"Лошади идут домой."

Translation:The horses are going home.

November 20, 2015



November 20, 2015


я не понимаю, it means "please go home?"

December 5, 2015

December 5, 2015


It means the horses are going home.

July 5, 2016


Goodbye horses.

September 17, 2016


it sounds like a spy password

July 22, 2018


Doesn't идти mean to go by walking? So shouldn't "The horses are walking home" be correct?

November 23, 2015


I'd like to add that it is also used for other things that don't actually walk, such as rain and snow.

Дожд идёт.

April 26, 2016


идти does mean to go somewhere by foot, but it can also be generally translated by using verb to go. Especially in this case when horses can hardly go homeby some other means.

December 17, 2015


I put this too! I think it should be. In my Russian courses, our teacher, who is a native speaker, says that this is the form of the verb "to go" that means walking specifically. Walking and vehicle verbs of "to go" and such are separate.

November 30, 2015


Now I'm confused . I thought we would use ( дома) in this case . Can someone explain to me when to use (дома ) and when to use ( домой) please .

December 10, 2015


You will use домой with verbs of motion. These verbs describe destination and mode of transportation. You will use дома for location.

Essentially, дома answers the question "Где?" (Where?) and домой answers the question "Куда?" (compare to the old english "Whither?").

We are using a verb of motion here (идти) and because verbs of motion do not answer location we can't use дома. However, they do answer destination, thus we use домой.

June 18, 2017


thank you so much, i love people like you who help out us, who are in difficulty

July 6, 2018


Дома = (being) at home Домой = (going) home

May 20, 2017


why домой? it's masculine and it's accusative righht?

November 20, 2015


It's not a noun, it's an adverb derived from the noun.

November 20, 2015


Домой is used with verbs of motion. Идти is one of these such verbs.

June 18, 2017


Most horses are clever enough to do this. They recognize that there is a place that they are safe at night so they will sometimes go into the stables with no effort on the keeper's part.

October 3, 2018


Can someone please clarify the difference between домой and дом.

December 29, 2015


I had to check on this too. Apparently дома means " at home" and домой means "home" when it's a destination, so after a verb of movement like "go" e.g. "I'm going home". Both are adverbs, so the endings never change.

January 27, 2016


See above.

December 29, 2015


In past lessons this verb also meant to come so the horses come home should also be correct.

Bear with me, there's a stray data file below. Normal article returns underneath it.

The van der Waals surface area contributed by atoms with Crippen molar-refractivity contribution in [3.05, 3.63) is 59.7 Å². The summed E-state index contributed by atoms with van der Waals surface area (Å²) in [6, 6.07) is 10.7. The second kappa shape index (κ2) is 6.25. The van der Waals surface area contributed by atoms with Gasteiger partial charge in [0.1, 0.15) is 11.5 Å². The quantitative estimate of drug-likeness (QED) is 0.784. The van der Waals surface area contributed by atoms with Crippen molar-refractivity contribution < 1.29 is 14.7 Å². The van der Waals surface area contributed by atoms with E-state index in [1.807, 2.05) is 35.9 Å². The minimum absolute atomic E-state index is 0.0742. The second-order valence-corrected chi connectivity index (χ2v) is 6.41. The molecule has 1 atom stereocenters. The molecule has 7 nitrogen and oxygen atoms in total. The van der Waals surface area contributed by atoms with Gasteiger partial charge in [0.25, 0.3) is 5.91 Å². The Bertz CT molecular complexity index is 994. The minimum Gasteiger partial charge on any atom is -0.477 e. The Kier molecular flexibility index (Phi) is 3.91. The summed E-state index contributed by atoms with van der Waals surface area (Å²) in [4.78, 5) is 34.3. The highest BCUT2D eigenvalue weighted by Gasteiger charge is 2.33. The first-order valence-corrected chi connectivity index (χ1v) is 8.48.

January 22, 2016


"Coming" and "going" seem like conjugations of the same word to me. Is there a difference besides context?

March 4, 2016


Not in English. Did you mis-speak? ;)

March 8, 2019


yea right...

July 7, 2016


So what is the difference between идет, идём, иаёте, and идут?

August 16, 2016


Он идет - he's walking

Мы идем - we're walking

Вы идете - you (all) are walking

Они идут - they're walking

October 30, 2016


I put "the horses are coming home," is there some reason that's wrong?

March 17, 2017


I think context is important here. they're coming probably would be приходят

March 17, 2017


The recorded voice for "лошоди" does not even sound close.

April 11, 2017


It would be nice if duolingo would get rid of confusing sentences like this one, I also thought "coming home" was correct... And put some more useful ones instead of insisting on juice, cats and horses !

June 6, 2017


What horses avec article

July 19, 2017



May 20, 2018


... to see Baby Jesus chilling there.

December 2, 2018


Lector is horrible in this case

December 31, 2018


I didn't hear «и» on the end of Лошади (so I thought it said Лошадь). Native speaker: should I?

(П.С. I know, I should have caught идут vs идёт, but that can be a little subtle.)

March 8, 2019


Hello, friend!

The last "и" of "лошади" is just mixed with the first "и" of "идут" here. I hear this difference, you don't. I think, it is because our mind draws a consistent picture of the world for us. I just know that "лошадь"(singular) can "идут" (plural) never in my native language. Maybe my ear also doesn't hear the different "и", but my picture wispers to me: there only may be two "и", not one, only two here , and it seems to me that I actually hear two "и". Try to catch it, this double "и" sounds little longer that normal one. But how I'm already said, probably your mind and your picture have to work without you. And this is just a mater of your experience.

You can conduct a very interesing experiment. Ask any Russian to say not "лошади идут" and "лошадь идут". Of cousre, it is incorrect. Then ask another Russian to say what he heard. IMHO, that man will say, that he will have heard "лошади", and he will have heard the double "и")))

March 9, 2019


))) I'll try this experiment on my teachers.

You're right. I'm starting to notice (and do) some things unconsciously, but I still have to pay attention to catch things like идёт and идут.

March 9, 2019


идут - д is a hard consonant [и-д-у-т]

идёт - д' is a soft consonant [и-д'-о-т]

March 9, 2019


Aha - that also helps. Listening to @Shady_arc say both words on Forvo, I can hear the difference in the «д».

March 9, 2019


I dunno why it sounds sad

June 11, 2019


Go home, horses. You're drunk.

July 18, 2019


Is домой strumental case?

August 12, 2019


Idiot. Lol

December 14, 2016
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